Hardanger Hijinks

There’s a new stitch-along in town.

Kathy, at Sewing, Etc., is doing tutorial on how to work hardanger.

Hardanger is a special needlework technique that combines embroidery and drawn thread work. You embroider and cut, embroider and cut, all while hyperventilating and hoping you don’t cut too much or too far.


From Kathy’s blog–see how she’s cutting those threads? Eek.

I’ve seen a lot of hardanger in my years of selling vintage linens and am fascinated by the technique but I told Kathy I wasn’t going to participate in her stitch-along.

And then, you know, she posted the first instructions in a tutorial.

And I said, what the heck.

I whipped out some pretty blue linen I just happened to have on hand—not too fine cuz I’m new to this—and some white thread and I just took the plunge.

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It went pretty well, don’t you think?

I made two placemats then got bored with the pattern so I made two more with a different pattern.

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Then I thought, well, who wants a set of four placemats when six is within reach and I just dashed off two more in yet another different pattern.


I’m darn good at this, huh?

And then, since I had more fabric left and I was feeling frisky, I stitched up a cute little apron.

I am the queen of hardanger.

Wait . . . why are you looking at me like that? As if you doubt me? Don’t believe me?

I can see what you’re thinking. You’re thinking, “Really, Kerry??”


Not really! Ha.

Of course I didn’t make these pretty things. They were part of a stash of vintage linens I got recently. According to a handwritten tag attached to them, they are Danish.


But they are a beautiful example of the hardanger techniques. You can see how the white embroidery frames and secures the background cloth so that threads of that blue cloth can be cut and removed to create the classic look.


So, no. I’m not joining this stitch-along. I have plenty to keep me busy and feeling stressed without adding another deadline to my life. But I’ll follow along, watching the progress made by others, and offer my pretty vintage hardanger as inspiration.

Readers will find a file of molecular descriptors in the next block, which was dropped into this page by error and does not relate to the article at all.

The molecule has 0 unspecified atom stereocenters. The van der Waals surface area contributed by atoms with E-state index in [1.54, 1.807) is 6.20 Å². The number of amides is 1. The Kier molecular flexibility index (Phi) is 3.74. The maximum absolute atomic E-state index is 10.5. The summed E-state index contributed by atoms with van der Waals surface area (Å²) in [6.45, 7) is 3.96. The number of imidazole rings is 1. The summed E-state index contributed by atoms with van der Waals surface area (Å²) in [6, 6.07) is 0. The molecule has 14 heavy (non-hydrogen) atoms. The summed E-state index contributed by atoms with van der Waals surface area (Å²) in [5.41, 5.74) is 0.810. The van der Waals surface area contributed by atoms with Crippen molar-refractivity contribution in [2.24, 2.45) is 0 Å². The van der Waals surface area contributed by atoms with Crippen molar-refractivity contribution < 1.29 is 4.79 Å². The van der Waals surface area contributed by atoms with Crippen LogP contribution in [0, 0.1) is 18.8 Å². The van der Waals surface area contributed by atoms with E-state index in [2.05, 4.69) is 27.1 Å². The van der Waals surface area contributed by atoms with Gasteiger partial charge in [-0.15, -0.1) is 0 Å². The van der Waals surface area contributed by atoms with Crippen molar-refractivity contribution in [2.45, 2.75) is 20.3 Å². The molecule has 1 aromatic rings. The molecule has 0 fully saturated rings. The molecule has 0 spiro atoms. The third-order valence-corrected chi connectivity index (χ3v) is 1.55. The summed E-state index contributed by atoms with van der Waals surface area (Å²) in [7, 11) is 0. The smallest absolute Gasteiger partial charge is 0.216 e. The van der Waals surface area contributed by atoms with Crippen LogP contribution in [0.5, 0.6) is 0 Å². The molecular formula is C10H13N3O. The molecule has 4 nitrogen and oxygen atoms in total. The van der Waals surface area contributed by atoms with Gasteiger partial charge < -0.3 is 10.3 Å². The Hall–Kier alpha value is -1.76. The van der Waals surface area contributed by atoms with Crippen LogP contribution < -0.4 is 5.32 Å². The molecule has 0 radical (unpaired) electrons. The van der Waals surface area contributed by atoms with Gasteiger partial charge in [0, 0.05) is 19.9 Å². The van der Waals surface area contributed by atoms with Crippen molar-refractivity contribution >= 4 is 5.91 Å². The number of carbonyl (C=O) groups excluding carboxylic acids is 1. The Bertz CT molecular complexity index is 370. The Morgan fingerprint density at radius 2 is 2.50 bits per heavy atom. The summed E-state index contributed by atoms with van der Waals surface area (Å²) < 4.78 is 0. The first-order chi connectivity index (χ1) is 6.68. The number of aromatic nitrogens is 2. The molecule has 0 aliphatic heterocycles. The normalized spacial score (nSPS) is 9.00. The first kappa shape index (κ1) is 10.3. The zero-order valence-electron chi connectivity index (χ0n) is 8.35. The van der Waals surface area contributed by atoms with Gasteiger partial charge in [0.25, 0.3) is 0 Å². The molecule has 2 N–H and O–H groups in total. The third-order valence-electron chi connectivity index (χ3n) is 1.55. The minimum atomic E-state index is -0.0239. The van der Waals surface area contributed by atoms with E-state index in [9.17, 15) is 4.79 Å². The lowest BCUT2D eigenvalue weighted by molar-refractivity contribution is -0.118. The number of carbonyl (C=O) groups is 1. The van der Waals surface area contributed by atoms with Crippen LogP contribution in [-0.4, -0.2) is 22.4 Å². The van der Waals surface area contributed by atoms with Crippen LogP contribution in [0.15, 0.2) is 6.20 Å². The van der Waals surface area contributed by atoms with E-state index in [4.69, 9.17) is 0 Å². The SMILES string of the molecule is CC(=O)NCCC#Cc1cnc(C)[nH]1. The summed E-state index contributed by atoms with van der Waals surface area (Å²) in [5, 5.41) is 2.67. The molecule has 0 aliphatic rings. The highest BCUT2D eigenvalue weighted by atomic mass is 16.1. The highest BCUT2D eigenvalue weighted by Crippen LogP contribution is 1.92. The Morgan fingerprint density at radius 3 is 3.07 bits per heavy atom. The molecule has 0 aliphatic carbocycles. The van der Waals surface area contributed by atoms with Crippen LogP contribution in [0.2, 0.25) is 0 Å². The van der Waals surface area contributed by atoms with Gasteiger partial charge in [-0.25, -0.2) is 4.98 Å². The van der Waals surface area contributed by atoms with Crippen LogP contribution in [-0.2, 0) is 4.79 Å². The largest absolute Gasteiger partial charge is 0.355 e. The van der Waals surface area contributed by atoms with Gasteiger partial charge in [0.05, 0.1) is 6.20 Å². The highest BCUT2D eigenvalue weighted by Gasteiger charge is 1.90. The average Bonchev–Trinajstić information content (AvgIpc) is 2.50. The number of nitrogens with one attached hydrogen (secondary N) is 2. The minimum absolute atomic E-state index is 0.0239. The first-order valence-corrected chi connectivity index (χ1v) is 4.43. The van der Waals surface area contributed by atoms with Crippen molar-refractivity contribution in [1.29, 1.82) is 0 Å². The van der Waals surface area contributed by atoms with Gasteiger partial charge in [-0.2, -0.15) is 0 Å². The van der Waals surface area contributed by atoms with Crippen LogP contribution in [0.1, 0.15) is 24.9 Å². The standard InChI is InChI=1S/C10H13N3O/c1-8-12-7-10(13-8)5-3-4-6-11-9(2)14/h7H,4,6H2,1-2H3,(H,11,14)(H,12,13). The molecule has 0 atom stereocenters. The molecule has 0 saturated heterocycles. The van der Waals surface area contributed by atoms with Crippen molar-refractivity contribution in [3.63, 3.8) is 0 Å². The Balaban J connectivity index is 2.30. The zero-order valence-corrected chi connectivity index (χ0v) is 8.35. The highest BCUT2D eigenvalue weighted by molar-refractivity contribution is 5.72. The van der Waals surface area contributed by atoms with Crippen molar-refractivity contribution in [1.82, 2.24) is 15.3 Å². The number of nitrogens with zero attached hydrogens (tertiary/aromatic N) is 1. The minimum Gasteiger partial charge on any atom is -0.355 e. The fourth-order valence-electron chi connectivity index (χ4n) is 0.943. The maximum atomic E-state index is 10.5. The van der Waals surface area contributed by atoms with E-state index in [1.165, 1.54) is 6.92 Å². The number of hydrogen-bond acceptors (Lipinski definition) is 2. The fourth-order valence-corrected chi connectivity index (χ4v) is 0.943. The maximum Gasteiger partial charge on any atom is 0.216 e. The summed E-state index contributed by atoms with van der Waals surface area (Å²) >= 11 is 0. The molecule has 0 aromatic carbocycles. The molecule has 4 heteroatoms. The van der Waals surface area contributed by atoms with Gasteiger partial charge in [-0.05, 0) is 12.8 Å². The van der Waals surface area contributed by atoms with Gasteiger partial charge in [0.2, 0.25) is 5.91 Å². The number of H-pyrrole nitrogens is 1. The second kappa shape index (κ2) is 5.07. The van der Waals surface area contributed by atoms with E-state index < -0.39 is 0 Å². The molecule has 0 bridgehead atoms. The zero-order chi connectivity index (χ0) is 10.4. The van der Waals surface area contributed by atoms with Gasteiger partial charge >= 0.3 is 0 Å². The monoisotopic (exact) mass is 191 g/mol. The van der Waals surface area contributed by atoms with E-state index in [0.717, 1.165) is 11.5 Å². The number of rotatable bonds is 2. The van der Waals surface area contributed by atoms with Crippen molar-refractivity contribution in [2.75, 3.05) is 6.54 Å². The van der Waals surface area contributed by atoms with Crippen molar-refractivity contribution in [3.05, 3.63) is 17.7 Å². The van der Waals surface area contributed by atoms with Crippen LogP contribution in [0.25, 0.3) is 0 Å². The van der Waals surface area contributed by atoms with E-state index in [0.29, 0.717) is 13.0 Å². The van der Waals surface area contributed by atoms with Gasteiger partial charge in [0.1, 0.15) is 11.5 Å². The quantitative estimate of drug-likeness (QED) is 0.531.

65 thoughts on “Hardanger Hijinks

  1. Haha! You had me fooled…. and yet. I did think these had an olde-worlde feel to them, and I thought how in touch with tradition you seemed to be. These are lovely, whoever made them.

    • Thanks for so much faith in my abilities! I imagine I could learn hardanger–I hope to someday–but I doubt anyone could work as fast as I was suggesting I did!

  2. Oh, how sneaky. I was completely fooled, even though you clearly stated in your blog title that hijinks were to feature. The vintage hardinger items are very beautiful. Are you flattered that some of us believe you are Superwoman Sanger, capable of such fine work and able to fit it in with all the other things you do?

    • I *am* flattered . . . although I worry about gullibility. 😉 Especially the way I was talking about just speedily whipping through these–I suspect hardanger takes a very slow hand . . .

  3. Add me to the list of those completely fooled! I was so impressed by your newly found skill at hardanger. The word “hijinks” in your title should have clued me in. Do you have any idea where that word ” hardanger” ( hard anger ) came from?

    • I looked it up and what I learned from good ol’ Wikipedia is that for a 200 year period, this sort of work flourished in Hardanger, Norway. I suspect that feelings of “hard anger” are not unknown to people trying to learn the technique!

    • I do love the vintage items–and they came into my possession so serendipitously, right when my blog pal was setting out her tutorial. I could resist having a little fun. Are you ever hoping to get back to your piece?

  4. 😂 you got me for first linen but then I thought you must of tried this before for Kathy hasn’t given all the instructions yet,but when that apron came up I understood the hijinks in the title! 😁 I ,too have to many things going on right now but I’m saving the instructions for a later date. Kathy’s a dear for her detailed instructions!